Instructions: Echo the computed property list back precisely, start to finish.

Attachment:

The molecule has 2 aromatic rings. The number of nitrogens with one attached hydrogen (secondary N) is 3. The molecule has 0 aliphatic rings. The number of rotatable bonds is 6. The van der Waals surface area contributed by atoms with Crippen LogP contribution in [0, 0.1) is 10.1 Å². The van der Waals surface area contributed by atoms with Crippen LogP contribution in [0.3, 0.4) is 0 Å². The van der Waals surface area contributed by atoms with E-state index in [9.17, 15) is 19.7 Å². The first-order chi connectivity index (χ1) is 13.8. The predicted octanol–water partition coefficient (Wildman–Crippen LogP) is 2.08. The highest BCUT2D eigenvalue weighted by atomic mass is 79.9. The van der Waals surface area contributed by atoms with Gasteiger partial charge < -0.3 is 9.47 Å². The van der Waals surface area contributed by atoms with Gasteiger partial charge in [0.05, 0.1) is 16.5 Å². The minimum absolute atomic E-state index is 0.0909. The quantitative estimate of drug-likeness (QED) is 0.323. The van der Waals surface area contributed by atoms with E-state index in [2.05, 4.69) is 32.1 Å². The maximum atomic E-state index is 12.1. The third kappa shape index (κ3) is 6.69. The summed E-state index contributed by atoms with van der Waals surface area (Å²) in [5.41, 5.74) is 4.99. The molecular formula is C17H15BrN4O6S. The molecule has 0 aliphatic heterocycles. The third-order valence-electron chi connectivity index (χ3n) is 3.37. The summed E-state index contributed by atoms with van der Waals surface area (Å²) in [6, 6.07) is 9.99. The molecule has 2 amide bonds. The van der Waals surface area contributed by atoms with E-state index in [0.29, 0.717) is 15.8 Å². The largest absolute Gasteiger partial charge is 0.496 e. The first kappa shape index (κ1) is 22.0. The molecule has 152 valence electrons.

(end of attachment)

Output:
The molecule has 2 aromatic rings. The number of nitrogens with one attached hydrogen (secondary N) is 3. The molecule has 0 aliphatic rings. The number of rotatable bonds is 6. The van der Waals surface area contributed by atoms with Crippen LogP contribution in [0, 0.1) is 10.1 Å². The van der Waals surface area contributed by atoms with Crippen LogP contribution in [0.3, 0.4) is 0 Å². The van der Waals surface area contributed by atoms with E-state index in [9.17, 15) is 19.7 Å². The first-order chi connectivity index (χ1) is 13.8. The predicted octanol–water partition coefficient (Wildman–Crippen LogP) is 2.08. The highest BCUT2D eigenvalue weighted by atomic mass is 79.9. The van der Waals surface area contributed by atoms with Gasteiger partial charge < -0.3 is 9.47 Å². The van der Waals surface area contributed by atoms with Gasteiger partial charge in [0.05, 0.1) is 16.5 Å². The minimum absolute atomic E-state index is 0.0909. The quantitative estimate of drug-likeness (QED) is 0.323. The van der Waals surface area contributed by atoms with E-state index in [2.05, 4.69) is 32.1 Å². The maximum atomic E-state index is 12.1. The third kappa shape index (κ3) is 6.69. The summed E-state index contributed by atoms with van der Waals surface area (Å²) in [5.41, 5.74) is 4.99. The molecular formula is C17H15BrN4O6S. The molecule has 0 aliphatic heterocycles. The third-order valence-electron chi connectivity index (χ3n) is 3.37. The summed E-state index contributed by atoms with van der Waals surface area (Å²) in [6, 6.07) is 9.99. The molecule has 2 amide bonds. The van der Waals surface area contributed by atoms with E-state index in [0.29, 0.717) is 15.8 Å². The largest absolute Gasteiger partial charge is 0.496 e. The first kappa shape index (κ1) is 22.0. The molecule has 152 valence electrons.